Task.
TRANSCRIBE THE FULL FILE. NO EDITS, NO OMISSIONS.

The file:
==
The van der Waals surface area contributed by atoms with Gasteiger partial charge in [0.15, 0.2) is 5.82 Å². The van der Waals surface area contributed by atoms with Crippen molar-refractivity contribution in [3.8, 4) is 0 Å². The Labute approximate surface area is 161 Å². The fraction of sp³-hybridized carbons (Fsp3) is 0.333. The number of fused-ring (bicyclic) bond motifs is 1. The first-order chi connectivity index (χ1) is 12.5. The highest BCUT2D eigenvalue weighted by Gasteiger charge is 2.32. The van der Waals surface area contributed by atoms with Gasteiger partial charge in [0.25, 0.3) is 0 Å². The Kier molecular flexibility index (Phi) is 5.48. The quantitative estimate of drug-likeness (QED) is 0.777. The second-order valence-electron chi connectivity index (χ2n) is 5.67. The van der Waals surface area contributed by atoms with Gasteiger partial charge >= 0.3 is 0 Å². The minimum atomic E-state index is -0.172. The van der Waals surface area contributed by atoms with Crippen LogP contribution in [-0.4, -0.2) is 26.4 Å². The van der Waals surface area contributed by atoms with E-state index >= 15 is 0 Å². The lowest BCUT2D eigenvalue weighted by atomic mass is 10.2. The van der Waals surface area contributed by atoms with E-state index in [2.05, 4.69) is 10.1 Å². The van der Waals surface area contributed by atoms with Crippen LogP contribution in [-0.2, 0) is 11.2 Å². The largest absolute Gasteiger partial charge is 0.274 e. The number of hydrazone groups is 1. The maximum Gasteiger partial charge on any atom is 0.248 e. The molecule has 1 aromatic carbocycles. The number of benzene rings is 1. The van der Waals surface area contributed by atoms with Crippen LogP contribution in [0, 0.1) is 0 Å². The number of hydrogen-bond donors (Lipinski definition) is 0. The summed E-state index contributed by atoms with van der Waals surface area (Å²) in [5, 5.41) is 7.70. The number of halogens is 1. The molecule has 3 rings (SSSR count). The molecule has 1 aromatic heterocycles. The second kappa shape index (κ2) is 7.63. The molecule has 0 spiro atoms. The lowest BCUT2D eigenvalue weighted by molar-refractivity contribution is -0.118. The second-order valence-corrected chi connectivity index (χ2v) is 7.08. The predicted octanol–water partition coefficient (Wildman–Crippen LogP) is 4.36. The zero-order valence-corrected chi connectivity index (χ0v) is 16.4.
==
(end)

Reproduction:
The van der Waals surface area contributed by atoms with Gasteiger partial charge in [0.15, 0.2) is 5.82 Å². The van der Waals surface area contributed by atoms with Crippen molar-refractivity contribution in [3.8, 4) is 0 Å². The Labute approximate surface area is 161 Å². The fraction of sp³-hybridized carbons (Fsp3) is 0.333. The number of fused-ring (bicyclic) bond motifs is 1. The first-order chi connectivity index (χ1) is 12.5. The highest BCUT2D eigenvalue weighted by Gasteiger charge is 2.32. The van der Waals surface area contributed by atoms with Gasteiger partial charge in [0.25, 0.3) is 0 Å². The Kier molecular flexibility index (Phi) is 5.48. The quantitative estimate of drug-likeness (QED) is 0.777. The second-order valence-electron chi connectivity index (χ2n) is 5.67. The van der Waals surface area contributed by atoms with Gasteiger partial charge >= 0.3 is 0 Å². The minimum atomic E-state index is -0.172. The van der Waals surface area contributed by atoms with Crippen LogP contribution in [-0.4, -0.2) is 26.4 Å². The van der Waals surface area contributed by atoms with E-state index >= 15 is 0 Å². The lowest BCUT2D eigenvalue weighted by atomic mass is 10.2. The van der Waals surface area contributed by atoms with E-state index in [2.05, 4.69) is 10.1 Å². The van der Waals surface area contributed by atoms with Crippen LogP contribution in [-0.2, 0) is 11.2 Å². The largest absolute Gasteiger partial charge is 0.274 e. The number of hydrazone groups is 1. The maximum Gasteiger partial charge on any atom is 0.248 e. The molecule has 1 aromatic carbocycles. The number of benzene rings is 1. The van der Waals surface area contributed by atoms with Crippen LogP contribution in [0, 0.1) is 0 Å². The number of hydrogen-bond donors (Lipinski definition) is 0. The summed E-state index contributed by atoms with van der Waals surface area (Å²) in [5, 5.41) is 7.70. The number of halogens is 1. The molecule has 3 rings (SSSR count). The molecule has 1 aromatic heterocycles. The second kappa shape index (κ2) is 7.63. The molecule has 0 spiro atoms. The lowest BCUT2D eigenvalue weighted by molar-refractivity contribution is -0.118. The second-order valence-corrected chi connectivity index (χ2v) is 7.08. The predicted octanol–water partition coefficient (Wildman–Crippen LogP) is 4.36. The zero-order valence-corrected chi connectivity index (χ0v) is 16.4.